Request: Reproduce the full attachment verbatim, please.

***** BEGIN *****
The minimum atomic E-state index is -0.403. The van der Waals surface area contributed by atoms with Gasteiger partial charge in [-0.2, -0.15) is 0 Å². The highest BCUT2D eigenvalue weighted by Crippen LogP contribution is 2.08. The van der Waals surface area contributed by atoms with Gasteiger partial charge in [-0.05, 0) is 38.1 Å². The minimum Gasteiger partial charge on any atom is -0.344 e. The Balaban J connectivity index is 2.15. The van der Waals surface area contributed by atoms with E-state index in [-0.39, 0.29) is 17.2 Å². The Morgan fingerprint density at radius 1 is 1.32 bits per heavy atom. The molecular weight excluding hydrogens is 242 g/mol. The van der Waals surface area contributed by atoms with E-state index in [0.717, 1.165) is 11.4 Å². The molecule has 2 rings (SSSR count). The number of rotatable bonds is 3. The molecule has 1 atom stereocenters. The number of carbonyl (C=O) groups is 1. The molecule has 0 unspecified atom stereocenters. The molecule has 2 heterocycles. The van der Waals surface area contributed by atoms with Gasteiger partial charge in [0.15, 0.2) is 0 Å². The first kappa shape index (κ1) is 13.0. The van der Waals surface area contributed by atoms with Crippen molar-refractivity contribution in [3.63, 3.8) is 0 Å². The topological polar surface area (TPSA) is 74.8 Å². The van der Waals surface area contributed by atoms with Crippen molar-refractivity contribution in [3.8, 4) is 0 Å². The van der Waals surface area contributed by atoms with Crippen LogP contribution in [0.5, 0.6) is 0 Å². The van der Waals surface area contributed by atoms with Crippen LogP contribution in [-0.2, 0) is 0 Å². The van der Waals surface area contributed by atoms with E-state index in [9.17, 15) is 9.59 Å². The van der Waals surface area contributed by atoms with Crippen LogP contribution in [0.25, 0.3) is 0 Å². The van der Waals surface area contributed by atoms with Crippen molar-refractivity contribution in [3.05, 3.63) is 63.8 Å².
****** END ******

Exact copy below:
The minimum atomic E-state index is -0.403. The van der Waals surface area contributed by atoms with Gasteiger partial charge in [-0.2, -0.15) is 0 Å². The highest BCUT2D eigenvalue weighted by Crippen LogP contribution is 2.08. The van der Waals surface area contributed by atoms with Gasteiger partial charge in [-0.05, 0) is 38.1 Å². The minimum Gasteiger partial charge on any atom is -0.344 e. The Balaban J connectivity index is 2.15. The van der Waals surface area contributed by atoms with E-state index in [-0.39, 0.29) is 17.2 Å². The Morgan fingerprint density at radius 1 is 1.32 bits per heavy atom. The molecular weight excluding hydrogens is 242 g/mol. The van der Waals surface area contributed by atoms with E-state index in [0.717, 1.165) is 11.4 Å². The molecule has 2 rings (SSSR count). The number of rotatable bonds is 3. The molecule has 1 atom stereocenters. The number of carbonyl (C=O) groups is 1. The molecule has 0 unspecified atom stereocenters. The molecule has 2 heterocycles. The van der Waals surface area contributed by atoms with Gasteiger partial charge in [0.15, 0.2) is 0 Å². The first kappa shape index (κ1) is 13.0. The van der Waals surface area contributed by atoms with Crippen molar-refractivity contribution in [3.63, 3.8) is 0 Å². The topological polar surface area (TPSA) is 74.8 Å². The van der Waals surface area contributed by atoms with Crippen molar-refractivity contribution in [3.8, 4) is 0 Å². The van der Waals surface area contributed by atoms with Crippen LogP contribution in [0.5, 0.6) is 0 Å². The van der Waals surface area contributed by atoms with Crippen LogP contribution in [-0.2, 0) is 0 Å². The van der Waals surface area contributed by atoms with E-state index in [9.17, 15) is 9.59 Å². The van der Waals surface area contributed by atoms with Crippen LogP contribution in [0.25, 0.3) is 0 Å². The van der Waals surface area contributed by atoms with Crippen molar-refractivity contribution in [3.05, 3.63) is 63.8 Å².